Motivational interviewing is a therapeutic technique in which an occupational therapist helps clients work towards a beneficial change in their behaviour. Motivational interviewing is often used to address substance use disorders and physical health conditions such as heart disease. However, research has also shown it to be useful for many individuals who feel unprepared for change. Motivational interviewing can help a person advance through the early stages of contemplation and prepare them to find their motivation to change.
Motivational interviewing evolved from Carl Roger's client-centred, person-centred approach to therapy. Occupational therapists often have two motivational interviewing goals: 1) create motivational statements and behavioural change from the client, and 2) support a client's commitment to changing unwanted behaviours. "The strategies of motivational interviewing are more persuasive than coercive, more supportive than argumentative. The motivational interviewer must proceed with a strong sense of purpose, clear strategies and skills for pursuing that purpose, and a sense of timing to intervene in particular ways at incisive moments" (Center for Substance Abuse Treatment. Enhancing Motivation for Change in Substance Abuse Treatment, 1999 p. 40).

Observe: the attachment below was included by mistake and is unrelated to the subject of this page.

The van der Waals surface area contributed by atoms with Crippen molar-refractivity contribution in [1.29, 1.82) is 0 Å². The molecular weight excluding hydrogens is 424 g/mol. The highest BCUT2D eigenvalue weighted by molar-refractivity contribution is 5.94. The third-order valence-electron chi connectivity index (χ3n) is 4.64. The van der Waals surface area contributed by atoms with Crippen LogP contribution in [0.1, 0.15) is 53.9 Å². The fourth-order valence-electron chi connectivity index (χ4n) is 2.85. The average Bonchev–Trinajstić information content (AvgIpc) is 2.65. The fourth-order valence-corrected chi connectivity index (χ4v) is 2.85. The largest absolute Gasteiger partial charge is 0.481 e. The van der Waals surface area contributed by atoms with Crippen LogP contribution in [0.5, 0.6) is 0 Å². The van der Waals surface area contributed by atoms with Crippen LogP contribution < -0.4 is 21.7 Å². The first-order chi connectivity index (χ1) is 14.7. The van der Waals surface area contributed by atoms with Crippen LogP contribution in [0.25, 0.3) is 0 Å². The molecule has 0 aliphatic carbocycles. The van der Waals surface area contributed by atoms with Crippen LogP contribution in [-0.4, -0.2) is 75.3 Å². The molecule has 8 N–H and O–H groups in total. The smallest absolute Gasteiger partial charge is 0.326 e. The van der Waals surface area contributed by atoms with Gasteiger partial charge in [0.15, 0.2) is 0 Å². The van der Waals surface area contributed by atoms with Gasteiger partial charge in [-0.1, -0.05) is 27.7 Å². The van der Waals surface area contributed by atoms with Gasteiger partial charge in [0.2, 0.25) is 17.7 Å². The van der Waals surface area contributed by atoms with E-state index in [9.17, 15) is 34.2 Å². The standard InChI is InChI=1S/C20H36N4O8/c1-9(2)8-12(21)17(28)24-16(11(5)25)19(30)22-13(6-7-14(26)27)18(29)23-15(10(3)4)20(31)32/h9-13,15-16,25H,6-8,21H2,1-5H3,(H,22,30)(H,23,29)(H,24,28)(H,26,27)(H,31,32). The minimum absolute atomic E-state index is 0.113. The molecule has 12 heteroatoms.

Occupational therapists who use motivational interviewing with clients use the following five principles:
Support self-efficacy and optimism
Prevent argument and confrontation
Show empathy through active and reflective listening
Adapt to client resistance rather than confronting it
Address discrepancy between clients' goals and their current behaviour
Reference: Center for Substance Abuse Treatment. Enhancing Motivation for Change in Substance Abuse Treatment. 1999. Available from: https://www.ncbi.nlm.nih.gov/books/NBK64967/